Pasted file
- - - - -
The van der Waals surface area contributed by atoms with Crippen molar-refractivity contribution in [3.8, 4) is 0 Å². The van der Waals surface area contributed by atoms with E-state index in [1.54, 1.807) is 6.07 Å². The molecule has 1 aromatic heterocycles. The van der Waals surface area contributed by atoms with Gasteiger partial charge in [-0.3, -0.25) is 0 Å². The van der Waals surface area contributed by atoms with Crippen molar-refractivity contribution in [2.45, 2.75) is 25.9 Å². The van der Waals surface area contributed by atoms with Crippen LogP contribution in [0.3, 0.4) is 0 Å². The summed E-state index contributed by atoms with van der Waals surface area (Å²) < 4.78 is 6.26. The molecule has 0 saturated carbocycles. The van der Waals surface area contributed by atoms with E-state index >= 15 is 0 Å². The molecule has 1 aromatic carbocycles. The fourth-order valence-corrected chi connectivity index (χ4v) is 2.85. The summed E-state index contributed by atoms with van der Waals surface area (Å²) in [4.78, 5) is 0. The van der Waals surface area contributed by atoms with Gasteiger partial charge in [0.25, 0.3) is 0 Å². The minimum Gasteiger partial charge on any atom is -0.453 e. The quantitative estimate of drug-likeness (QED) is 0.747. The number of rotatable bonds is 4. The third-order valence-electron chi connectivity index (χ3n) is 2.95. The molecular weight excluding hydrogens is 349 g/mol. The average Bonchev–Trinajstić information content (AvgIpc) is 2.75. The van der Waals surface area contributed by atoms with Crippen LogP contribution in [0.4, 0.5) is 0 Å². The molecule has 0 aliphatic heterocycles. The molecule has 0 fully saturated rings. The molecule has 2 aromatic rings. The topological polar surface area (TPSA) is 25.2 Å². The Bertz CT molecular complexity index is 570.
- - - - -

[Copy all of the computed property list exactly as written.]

The van der Waals surface area contributed by atoms with Crippen molar-refractivity contribution in [3.8, 4) is 0 Å². The van der Waals surface area contributed by atoms with E-state index in [1.54, 1.807) is 6.07 Å². The molecule has 1 aromatic heterocycles. The van der Waals surface area contributed by atoms with Gasteiger partial charge in [-0.3, -0.25) is 0 Å². The van der Waals surface area contributed by atoms with Crippen molar-refractivity contribution in [2.45, 2.75) is 25.9 Å². The van der Waals surface area contributed by atoms with Crippen LogP contribution in [0.3, 0.4) is 0 Å². The summed E-state index contributed by atoms with van der Waals surface area (Å²) < 4.78 is 6.26. The molecule has 0 saturated carbocycles. The van der Waals surface area contributed by atoms with E-state index >= 15 is 0 Å². The molecule has 1 aromatic carbocycles. The fourth-order valence-corrected chi connectivity index (χ4v) is 2.85. The summed E-state index contributed by atoms with van der Waals surface area (Å²) in [4.78, 5) is 0. The van der Waals surface area contributed by atoms with Gasteiger partial charge in [0.25, 0.3) is 0 Å². The minimum Gasteiger partial charge on any atom is -0.453 e. The quantitative estimate of drug-likeness (QED) is 0.747. The number of rotatable bonds is 4. The third-order valence-electron chi connectivity index (χ3n) is 2.95. The molecular weight excluding hydrogens is 349 g/mol. The average Bonchev–Trinajstić information content (AvgIpc) is 2.75. The van der Waals surface area contributed by atoms with Crippen LogP contribution in [0.4, 0.5) is 0 Å². The molecule has 0 aliphatic heterocycles. The molecule has 0 fully saturated rings. The molecule has 2 aromatic rings. The topological polar surface area (TPSA) is 25.2 Å². The Bertz CT molecular complexity index is 570.